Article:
Homeowners in Ontario have developed an appetite for acquiring additional properties -- so much so that this cohort purchased more than a fifth of all homes in the province between 2017 and 2021.

A new report from Teranet revealed that last year multi-property owners -- who bought 22% of homes during the aforementioned period -- were the largest cohort of purchasers in the province, scooping up just over 99,000 homes. The trend continued through the first quarter of this year, as multi-property owners accounted for 26% of home purchases in Ontario.

The report may explain the dwindling number of new listings throughout Ontario’s resale markets in 2021, which drove up benchmark pricing month after month in markets large and small.

As of April 30, 2022, a quarter (24.6%) of homeowners in the province owned more than one home, the Teranet report said. However, the majority of this group own two properties, suggesting that they’re motivated by passive gains rather than using real estate as a business venture.

At 33.6%, Middlesex, located in the London region, has the highest proportion of multi-homeowners in Ontario, followed by Muskoka at 33.4% -- of which 37.2% are owned by people whose real estate portfolios are concentrated in the region -- and Rainy River at 32.1%.

There is also strong evidence that multi-property owners don’t tread too far afield, as 70% of their properties are in the same region, leading Teranet to conclude that they’re most likely investment properties. Moreover, only 28% of multi-property owners’ holdings are condos, signifying strong rental demand for ground-related homes, which are cost-prohibitive for many homebuyers.

Despite High Prices, Toronto Remains an Investment Hotbed

The report also noted that multi-property owners hold 29% of Toronto’s housing stock. Of these properties, 53% belong to owners whose entire portfolios, including primary residences, are based in Toronto, while 14.3% of owners also own homes in York Region, and 10.5% have GTA-wide properties. Teranet determined that 21.6% of the properties are owned by people who also own homes outside of the GTA.

Perhaps unsurprisingly, 59% of housing units in Toronto owned by multi-property owners are condominiums.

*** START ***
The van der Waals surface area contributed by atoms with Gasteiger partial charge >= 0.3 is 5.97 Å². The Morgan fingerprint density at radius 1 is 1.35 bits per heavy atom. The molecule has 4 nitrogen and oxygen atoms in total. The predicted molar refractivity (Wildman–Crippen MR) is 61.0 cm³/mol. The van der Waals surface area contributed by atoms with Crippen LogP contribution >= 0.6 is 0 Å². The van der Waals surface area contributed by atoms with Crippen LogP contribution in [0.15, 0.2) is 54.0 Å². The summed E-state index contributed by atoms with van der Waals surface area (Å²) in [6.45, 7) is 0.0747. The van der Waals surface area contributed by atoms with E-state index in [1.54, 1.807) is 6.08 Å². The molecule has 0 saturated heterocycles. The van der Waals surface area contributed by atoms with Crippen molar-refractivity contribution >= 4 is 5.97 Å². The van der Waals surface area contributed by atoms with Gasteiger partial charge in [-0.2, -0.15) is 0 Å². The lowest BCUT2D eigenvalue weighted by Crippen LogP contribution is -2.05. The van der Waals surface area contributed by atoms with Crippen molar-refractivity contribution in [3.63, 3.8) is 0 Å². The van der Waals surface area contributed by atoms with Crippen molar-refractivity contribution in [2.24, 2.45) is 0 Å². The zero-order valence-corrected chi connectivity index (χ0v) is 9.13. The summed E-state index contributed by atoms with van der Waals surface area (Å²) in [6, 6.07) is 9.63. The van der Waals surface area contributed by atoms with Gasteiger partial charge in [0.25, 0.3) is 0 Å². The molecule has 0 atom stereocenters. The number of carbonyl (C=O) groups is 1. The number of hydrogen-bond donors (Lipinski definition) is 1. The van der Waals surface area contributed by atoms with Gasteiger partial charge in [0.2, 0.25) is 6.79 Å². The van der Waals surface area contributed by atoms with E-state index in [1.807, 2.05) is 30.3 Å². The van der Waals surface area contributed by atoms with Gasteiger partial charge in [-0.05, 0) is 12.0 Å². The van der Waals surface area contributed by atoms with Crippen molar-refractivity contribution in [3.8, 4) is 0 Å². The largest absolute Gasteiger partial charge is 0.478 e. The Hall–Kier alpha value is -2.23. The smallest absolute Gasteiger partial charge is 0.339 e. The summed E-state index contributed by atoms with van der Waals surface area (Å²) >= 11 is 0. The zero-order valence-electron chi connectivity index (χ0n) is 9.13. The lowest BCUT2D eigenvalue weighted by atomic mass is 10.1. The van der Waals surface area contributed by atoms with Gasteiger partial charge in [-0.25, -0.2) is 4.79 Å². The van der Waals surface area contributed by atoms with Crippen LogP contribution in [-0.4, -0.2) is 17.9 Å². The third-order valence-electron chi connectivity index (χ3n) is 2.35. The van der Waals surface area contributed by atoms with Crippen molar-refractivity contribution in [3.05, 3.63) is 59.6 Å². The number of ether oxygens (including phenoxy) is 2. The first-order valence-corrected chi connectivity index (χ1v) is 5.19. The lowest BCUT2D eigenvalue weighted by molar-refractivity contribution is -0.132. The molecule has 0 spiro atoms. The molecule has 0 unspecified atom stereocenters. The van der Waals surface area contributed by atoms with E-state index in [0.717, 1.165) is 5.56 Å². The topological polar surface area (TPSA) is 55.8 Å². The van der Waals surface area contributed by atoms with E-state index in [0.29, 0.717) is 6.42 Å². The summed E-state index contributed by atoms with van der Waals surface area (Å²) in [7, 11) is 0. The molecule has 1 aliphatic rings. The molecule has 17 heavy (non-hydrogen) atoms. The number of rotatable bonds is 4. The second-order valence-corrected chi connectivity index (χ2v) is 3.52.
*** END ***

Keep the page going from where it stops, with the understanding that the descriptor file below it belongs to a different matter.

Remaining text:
Cottage Rentals are Thriving

As noted above, at 33.4%, Muskoka has the highest proportion of housing inventory that belongs multi-property owners. Of those properties, 37.2% belong to people whose portfolios are all Muskoka-based, while 16.6% are owned by those who have additionally own properties in Toronto, and 14.1% have properties in the wider GTA.

At 24%, nearly a quarter of homes in Waterloo belong to multi-property owners, and 52% of those holdings are owned by local investors. Of the aforementioned 24%, 12.8% belong to people who also own GTA-based properties, and 36% are owned by people whose real estate portfolios extend across the province. Of the city’s inventory belonging to multi-property owners, 33% are condominiums, which is largely explained by Waterloo’s large student population.

In It for the Long Haul

Between 2000 and 2017, 42% of multi-property owners in Ontario hadn’t sold a home before their latest acquisition, while 27% had only sold one since their latest purchase, 14% had sold two, and 17% sold at least three. Teranet’s data indicates that those who sold three or more properties were likely short-term investors.

The data also suggests that the average multi-property owner is 44-51 years old, but the average age of dual-property owners is skewing younger -- it was 42-47 years old in 2017, but by 2021 it dropped to 39-43.

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